Bangaloreans were smiling all these days after vegetable prices returned to earth at the beginning of the New Year. Well, that smile has slipped a bit as prices have shot up again, climbing as high as 50 per cent.
Worse is to come as industry experts forecast further increase in prices because of two reasons. The first being the start of the marriage season and other auspicious occasions, and the second — and more serious — depleting arrivals because of destruction/ poor yield due to the cold spell during the last two months.
While the prices of carrot and beans were already high, it is okra that tops the list with Hopcoms selling it at Rs. 49 a kg. Even its wholesale price on Tuesday was Rs. 30.
Blame the cold
G.M. Venkatesh, a senior executive with a vegetable retail chain, blamed the severe winter affecting the vegetable's harvest. He said even beans and cucumber also have taken a beating thanks to the weather.
Sandeep, who looks after Green Fresh at Kenchanahalli Cross on Doddabasti Main Road, predicted that with summer round the corner, prices will only increase.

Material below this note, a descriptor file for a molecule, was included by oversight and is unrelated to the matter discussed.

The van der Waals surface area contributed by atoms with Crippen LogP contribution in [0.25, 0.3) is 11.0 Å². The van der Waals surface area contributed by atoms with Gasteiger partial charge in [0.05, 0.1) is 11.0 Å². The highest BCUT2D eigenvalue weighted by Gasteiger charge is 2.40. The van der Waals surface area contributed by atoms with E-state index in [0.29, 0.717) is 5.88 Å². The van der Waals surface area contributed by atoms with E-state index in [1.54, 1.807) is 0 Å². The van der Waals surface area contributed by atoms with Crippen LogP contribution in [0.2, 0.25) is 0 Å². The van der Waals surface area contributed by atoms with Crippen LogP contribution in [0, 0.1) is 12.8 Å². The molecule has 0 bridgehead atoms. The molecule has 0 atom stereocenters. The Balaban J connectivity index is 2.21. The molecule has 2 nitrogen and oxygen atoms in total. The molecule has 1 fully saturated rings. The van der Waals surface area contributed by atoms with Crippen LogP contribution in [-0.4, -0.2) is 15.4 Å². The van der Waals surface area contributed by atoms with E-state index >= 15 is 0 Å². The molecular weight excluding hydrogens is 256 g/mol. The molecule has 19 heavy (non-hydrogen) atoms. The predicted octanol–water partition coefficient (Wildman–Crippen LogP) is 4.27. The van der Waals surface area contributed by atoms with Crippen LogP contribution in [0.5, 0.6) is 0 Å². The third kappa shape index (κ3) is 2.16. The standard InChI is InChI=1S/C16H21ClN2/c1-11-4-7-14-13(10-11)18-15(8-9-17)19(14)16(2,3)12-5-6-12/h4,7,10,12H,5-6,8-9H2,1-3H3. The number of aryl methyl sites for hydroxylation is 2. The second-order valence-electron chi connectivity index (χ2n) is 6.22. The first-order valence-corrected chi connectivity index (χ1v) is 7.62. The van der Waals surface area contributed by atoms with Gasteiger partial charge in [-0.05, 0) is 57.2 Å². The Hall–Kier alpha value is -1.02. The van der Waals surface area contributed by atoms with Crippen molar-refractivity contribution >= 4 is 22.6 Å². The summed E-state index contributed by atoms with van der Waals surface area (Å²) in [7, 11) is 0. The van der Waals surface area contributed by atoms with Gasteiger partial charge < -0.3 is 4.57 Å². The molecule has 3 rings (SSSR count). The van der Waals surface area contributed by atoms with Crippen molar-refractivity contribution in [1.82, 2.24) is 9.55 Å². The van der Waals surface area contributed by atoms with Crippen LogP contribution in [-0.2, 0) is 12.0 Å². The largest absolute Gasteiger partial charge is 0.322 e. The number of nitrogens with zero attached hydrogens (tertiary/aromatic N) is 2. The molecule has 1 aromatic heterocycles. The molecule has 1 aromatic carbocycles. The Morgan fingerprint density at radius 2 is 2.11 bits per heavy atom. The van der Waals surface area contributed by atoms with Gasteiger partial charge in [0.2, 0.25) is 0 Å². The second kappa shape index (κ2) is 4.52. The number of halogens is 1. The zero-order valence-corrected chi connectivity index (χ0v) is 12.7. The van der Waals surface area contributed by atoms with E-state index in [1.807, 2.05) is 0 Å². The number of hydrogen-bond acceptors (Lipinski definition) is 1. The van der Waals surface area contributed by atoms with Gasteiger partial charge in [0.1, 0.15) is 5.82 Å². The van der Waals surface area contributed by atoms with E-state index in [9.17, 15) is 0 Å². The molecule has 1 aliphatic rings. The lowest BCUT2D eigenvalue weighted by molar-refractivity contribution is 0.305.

It has been bad for consumers this past week with prices zooming up. They were moderate at the beginning of the month, said Ranganathan, a vegetable vendor in Sampangiramanagar, who said that such inflation would eat into his profits as he has to spend a good to procure the vegetables from Krishna Rajendra Market. His customers also have cut down on buying, he said.
Homemaker Uma Hande, who lives in K.R. Puram, confirmed this. “I'm in the middle of creating a terrace garden to beat the price rise. Vegetables like tomato and leafy vegetables could easily be grown in pots.”
But she said fruits were a problem, sighing over their exceptionally high prices, especially pomegranate and apple, which are being sold not less than Rs. 180 and Rs. 130 a kg in neighbourhood shops. The only solace is by papaya (Rs. 15 to Rs. 20), yelakki banana (Rs. 30-35) and to some extent sapota (Rs. 30-35), she said.